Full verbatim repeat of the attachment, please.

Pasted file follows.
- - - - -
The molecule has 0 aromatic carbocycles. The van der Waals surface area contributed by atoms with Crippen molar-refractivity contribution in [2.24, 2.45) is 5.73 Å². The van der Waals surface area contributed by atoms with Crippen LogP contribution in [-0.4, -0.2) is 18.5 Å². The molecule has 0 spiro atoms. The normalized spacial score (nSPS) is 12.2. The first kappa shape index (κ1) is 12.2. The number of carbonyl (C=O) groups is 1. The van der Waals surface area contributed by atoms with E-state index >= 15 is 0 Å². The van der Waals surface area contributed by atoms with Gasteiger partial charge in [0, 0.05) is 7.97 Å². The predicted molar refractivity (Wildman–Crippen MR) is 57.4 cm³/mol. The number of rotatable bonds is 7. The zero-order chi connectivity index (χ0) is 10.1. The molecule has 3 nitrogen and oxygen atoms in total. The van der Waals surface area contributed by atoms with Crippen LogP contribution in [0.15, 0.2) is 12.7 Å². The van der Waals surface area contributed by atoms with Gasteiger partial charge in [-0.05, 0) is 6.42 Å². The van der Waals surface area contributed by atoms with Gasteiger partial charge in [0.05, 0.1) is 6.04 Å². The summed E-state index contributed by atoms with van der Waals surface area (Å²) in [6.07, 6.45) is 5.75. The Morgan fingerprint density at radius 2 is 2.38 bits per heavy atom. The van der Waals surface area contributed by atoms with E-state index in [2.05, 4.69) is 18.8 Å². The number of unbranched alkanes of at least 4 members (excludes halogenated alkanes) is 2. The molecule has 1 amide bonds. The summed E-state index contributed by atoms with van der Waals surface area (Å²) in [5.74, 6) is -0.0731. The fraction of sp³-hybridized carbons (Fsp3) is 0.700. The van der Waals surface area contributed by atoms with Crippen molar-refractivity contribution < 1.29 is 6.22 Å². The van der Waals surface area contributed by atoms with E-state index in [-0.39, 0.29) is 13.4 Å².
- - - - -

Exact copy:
The molecule has 0 aromatic carbocycles. The van der Waals surface area contributed by atoms with Crippen molar-refractivity contribution in [2.24, 2.45) is 5.73 Å². The van der Waals surface area contributed by atoms with Crippen LogP contribution in [-0.4, -0.2) is 18.5 Å². The molecule has 0 spiro atoms. The normalized spacial score (nSPS) is 12.2. The first kappa shape index (κ1) is 12.2. The number of carbonyl (C=O) groups is 1. The van der Waals surface area contributed by atoms with E-state index >= 15 is 0 Å². The van der Waals surface area contributed by atoms with Gasteiger partial charge in [0, 0.05) is 7.97 Å². The predicted molar refractivity (Wildman–Crippen MR) is 57.4 cm³/mol. The number of rotatable bonds is 7. The zero-order chi connectivity index (χ0) is 10.1. The molecule has 3 nitrogen and oxygen atoms in total. The van der Waals surface area contributed by atoms with Crippen LogP contribution in [0.15, 0.2) is 12.7 Å². The van der Waals surface area contributed by atoms with Gasteiger partial charge in [-0.05, 0) is 6.42 Å². The van der Waals surface area contributed by atoms with Gasteiger partial charge in [0.05, 0.1) is 6.04 Å². The summed E-state index contributed by atoms with van der Waals surface area (Å²) in [6.07, 6.45) is 5.75. The Morgan fingerprint density at radius 2 is 2.38 bits per heavy atom. The van der Waals surface area contributed by atoms with E-state index in [2.05, 4.69) is 18.8 Å². The number of unbranched alkanes of at least 4 members (excludes halogenated alkanes) is 2. The molecule has 1 amide bonds. The summed E-state index contributed by atoms with van der Waals surface area (Å²) in [5.74, 6) is -0.0731. The fraction of sp³-hybridized carbons (Fsp3) is 0.700. The van der Waals surface area contributed by atoms with Crippen molar-refractivity contribution < 1.29 is 6.22 Å². The van der Waals surface area contributed by atoms with E-state index in [-0.39, 0.29) is 13.4 Å².